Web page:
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How does the protein LicB underpin infection by opportunistic bacteria?

  • Full or part time
  • Application Deadline
    Monday, November 25, 2019
  • Competition Funded PhD Project (European/UK Students Only)
    Competition Funded PhD Project (European/UK Students Only)

Project Description

The human body is colonized by trillions of bacteria. These are generally harmless but can become a serious threat to human health. This project will investigate, for the first time, a specific protein that supports bacterial residence in the nose and throat. This protein also helps these bacteria to invade the body and evade the immune system to cause dangerous infections. Understanding the activity of this protein provides new insights into pathogenic bacteria.

This project will investigate bacteria carried in the nose and throat that can cause life- threatening infections including pneumonia, meningitis and sepsis. These bacteria are also the dominant cause of acute respiratory infections that cause 100,000 hospital admissions and 5 million GP visits each year in the UK. Our focus is on the molecular interactions that underpin bacterial colonization and invasion. We wish to understand how a particular protein, known as LicB, contributes to these processes. LicB is found in major pathobionts of the human respiratory tract including Streptococcus, Haemophilus, Neisseria, and Moraxella spp. LicB is an integral membrane protein that is a choline permease, catalysing the transport of choline from the exterior to the interior of the cell. This is the critical first step of a short metabolic pathway that modifies the bacterial cell envelope with phosphorylcholine. The impacts of this modification are far-reaching, allowing bacteria to adhere to epithelial cells, invade the bloodstream and evade the immune system. The importance of LicB in the bacterial lifecycle is such that it has recently been identified as an essential gene in Streptococcus pneumoniae, the bacterium responsible for the pneumonococcal diseases that kill over 800,000 children worldwide every year. LicB thus plays a fundamental role in the biology of opportunistic pathogens and is a potential drug target. However, the sequence of LicB is unrelated to other choline transporters and the precise mechanism of choline binding and transport remain cryptic. We have applied bioinformatics methods to identify a novel sequence motif (AMxxNITYxxW) that is absolutely and uniquely conserved in LicB proteins, but the importance of this motif has not been experimentally verified. We now seek a GW4 BioMed student to pursue a pioneering interdisciplinary research project that will reveal the structure and function of LicB for the first time. One strand of this research project will use biochemical and biophysical methods to describe the activity of LicB in vitro. These measurements will build directly upon compelling preliminary data to determine the substrate affinity and substrate profile of LicB as well as the transport mechanism, energetics and kinetics. Specific mutations will be introduced into LicB to directly probe the role of each residue in the conserved LicB family motif. A concurrent research strand will enter purified LicB into crystal trials to enable structural determination by X-ray crystallography. A third research strand will establish a recombinant Streptococcus strain to verify our in vitro functional data, to assess the impacts of LicB mutations on phosphorylcholine production, and to relate this to bacterial invasion in a respiratory epithelial cell line. The outcomes will be the first comprehensive molecular study of this key bacterial protein, providing critical new knowledge to the field; an unprecedented understanding of the role of LicB in bacterial adherence and invasion; and novel experimental systems that could ultimately be used to screen for new antibiotics.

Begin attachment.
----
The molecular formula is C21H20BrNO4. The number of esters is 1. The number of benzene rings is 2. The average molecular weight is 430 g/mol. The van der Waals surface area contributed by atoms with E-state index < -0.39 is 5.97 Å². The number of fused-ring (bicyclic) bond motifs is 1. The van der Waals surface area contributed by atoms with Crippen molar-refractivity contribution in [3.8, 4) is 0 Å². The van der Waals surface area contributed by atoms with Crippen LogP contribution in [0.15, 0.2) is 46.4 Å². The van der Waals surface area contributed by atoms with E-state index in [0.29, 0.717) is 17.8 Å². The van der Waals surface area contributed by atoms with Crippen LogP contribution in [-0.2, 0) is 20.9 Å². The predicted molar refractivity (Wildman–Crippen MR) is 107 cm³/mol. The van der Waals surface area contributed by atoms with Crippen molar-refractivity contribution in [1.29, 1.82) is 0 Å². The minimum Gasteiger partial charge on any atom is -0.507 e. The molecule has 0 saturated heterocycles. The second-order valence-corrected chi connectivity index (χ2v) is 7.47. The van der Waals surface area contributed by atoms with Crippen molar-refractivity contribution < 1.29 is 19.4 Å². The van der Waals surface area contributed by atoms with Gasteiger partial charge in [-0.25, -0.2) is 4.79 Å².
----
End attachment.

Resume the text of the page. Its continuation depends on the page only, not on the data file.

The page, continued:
Funding Notes

Link to project: View Website

DEADLINE: 5.00 pm on Friday 25th NOVEMBER 2019
Please complete application to the GW4 BioMed MRC DTP for an ‘offer of funding’. You also need to make an 'offer to study' to your chosen institution(s) – details are on the website. View Website
A 3.5 year funded studentship by the GW4BioMed MRC Doctoral Training Partnership. Full UK/EU tuition fees, a stipend matching UK Research Council Minimum (£15,009 p.a. for 2019/20, updated each year).
Additional research training and support funding of up to £5,000 per annum is also available.

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